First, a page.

While there have been more than 60 FRBs identified since they were first discovered by accident in 2007 (in data archived since 2001), only one signal had been observed to be repeating itself. But between July and August last year, scientists at the Canadian Hydrogen Intensity Mapping Experiment (CHIME) detected 13 different FRBs, including six repeating bursts from the same location in a galaxy 1.5 billion light-years away—all while CHIME was still in a “pre-commissioning phase.”
“Until now, there was only one known repeating FRB. Knowing that there is another suggests that there could be more out there. And with more repeaters and more sources available for study, we may be able to understand these cosmic puzzles — where they’re from and what causes them,” said Ingrid Stairs, from the University of British Columbia.
While most previous FRBs had been recorded at frequencies around 1400MHz, these new bursts were collected at between 800MHz and 400MHz—the lowest frequency CHIME can detect.
It’s theorized these FRBs could be created by strongly magnetized, rapidly spinning neutron stars called magnetars. They also show signs of “scattering,” which suggests the sources could be powerful astrophysical objects in locations with special characteristics, the scientists said.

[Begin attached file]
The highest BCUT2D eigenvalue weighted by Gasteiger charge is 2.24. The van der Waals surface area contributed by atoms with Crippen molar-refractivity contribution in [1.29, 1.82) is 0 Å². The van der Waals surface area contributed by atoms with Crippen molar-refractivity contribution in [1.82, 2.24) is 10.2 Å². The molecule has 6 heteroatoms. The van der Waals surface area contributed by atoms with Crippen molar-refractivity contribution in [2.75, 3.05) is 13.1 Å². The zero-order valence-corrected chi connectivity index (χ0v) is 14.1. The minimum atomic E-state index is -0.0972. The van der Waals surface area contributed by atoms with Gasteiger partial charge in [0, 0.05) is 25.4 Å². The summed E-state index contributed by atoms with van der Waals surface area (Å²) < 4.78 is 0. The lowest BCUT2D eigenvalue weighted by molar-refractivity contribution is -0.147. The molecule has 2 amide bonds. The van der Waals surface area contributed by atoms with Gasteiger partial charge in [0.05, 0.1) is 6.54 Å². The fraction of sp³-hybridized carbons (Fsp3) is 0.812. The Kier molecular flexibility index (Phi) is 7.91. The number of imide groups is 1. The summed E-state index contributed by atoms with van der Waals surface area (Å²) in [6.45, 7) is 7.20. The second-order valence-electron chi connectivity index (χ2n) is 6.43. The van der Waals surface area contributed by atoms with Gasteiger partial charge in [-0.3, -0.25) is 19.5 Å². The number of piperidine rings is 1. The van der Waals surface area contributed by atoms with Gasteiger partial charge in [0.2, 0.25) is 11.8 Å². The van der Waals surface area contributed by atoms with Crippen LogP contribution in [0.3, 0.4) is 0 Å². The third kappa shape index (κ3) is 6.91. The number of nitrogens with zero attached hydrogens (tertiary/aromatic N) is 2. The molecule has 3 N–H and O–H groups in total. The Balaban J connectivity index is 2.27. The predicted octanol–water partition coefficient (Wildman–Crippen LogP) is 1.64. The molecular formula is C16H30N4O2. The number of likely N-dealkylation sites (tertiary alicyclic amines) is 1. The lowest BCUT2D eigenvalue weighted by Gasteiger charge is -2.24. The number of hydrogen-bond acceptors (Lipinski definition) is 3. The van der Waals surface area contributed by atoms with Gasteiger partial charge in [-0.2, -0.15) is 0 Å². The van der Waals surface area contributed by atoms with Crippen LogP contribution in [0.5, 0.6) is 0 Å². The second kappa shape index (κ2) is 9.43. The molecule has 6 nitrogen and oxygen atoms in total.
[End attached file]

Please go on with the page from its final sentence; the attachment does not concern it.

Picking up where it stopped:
“That could mean in some sort of dense clump like a supernova remnant or near the central black hole in a galaxy,” said Dr. Cherry Ng, an astronomer at the University of Toronto. “But it has to be in some special place to give us all the scattering that we see.”
Interestingly, astrophysicist Emily Petroff, the first person to identify a FRB in real time, pointed out the similarities between the new “repeater” and the only other one to have been discovered.
But possibly most exciting of all… The repeater found by CHIME shows similar frequency and time structure to the only other repeater. The emission cascades down in frequency over time. Figures from CHIME paper 2 (left) and Hessels et al. 2019 (right) https://t.co/hfWhDl2FyB pic.twitter.com/ecL817SHKH
— Emily Petroff (@ebpetroff) January 9, 2019
Some have suggested that these radio waves might not be natural, and could come from advanced alien races. Harvard University Professor Abraham Loeb last year said FRBs could originate from planet-sized transmitters that are used to propel giant spaceships by bouncing radio waves off their huge reflective sheets.
“Fast radio bursts are exceedingly bright given their short duration and origin at great distances, and we haven’t identified a possible natural source with any confidence,” said Loeb. “An artificial origin is worth contemplating and checking.
Image credit: wi11 via Shutterstock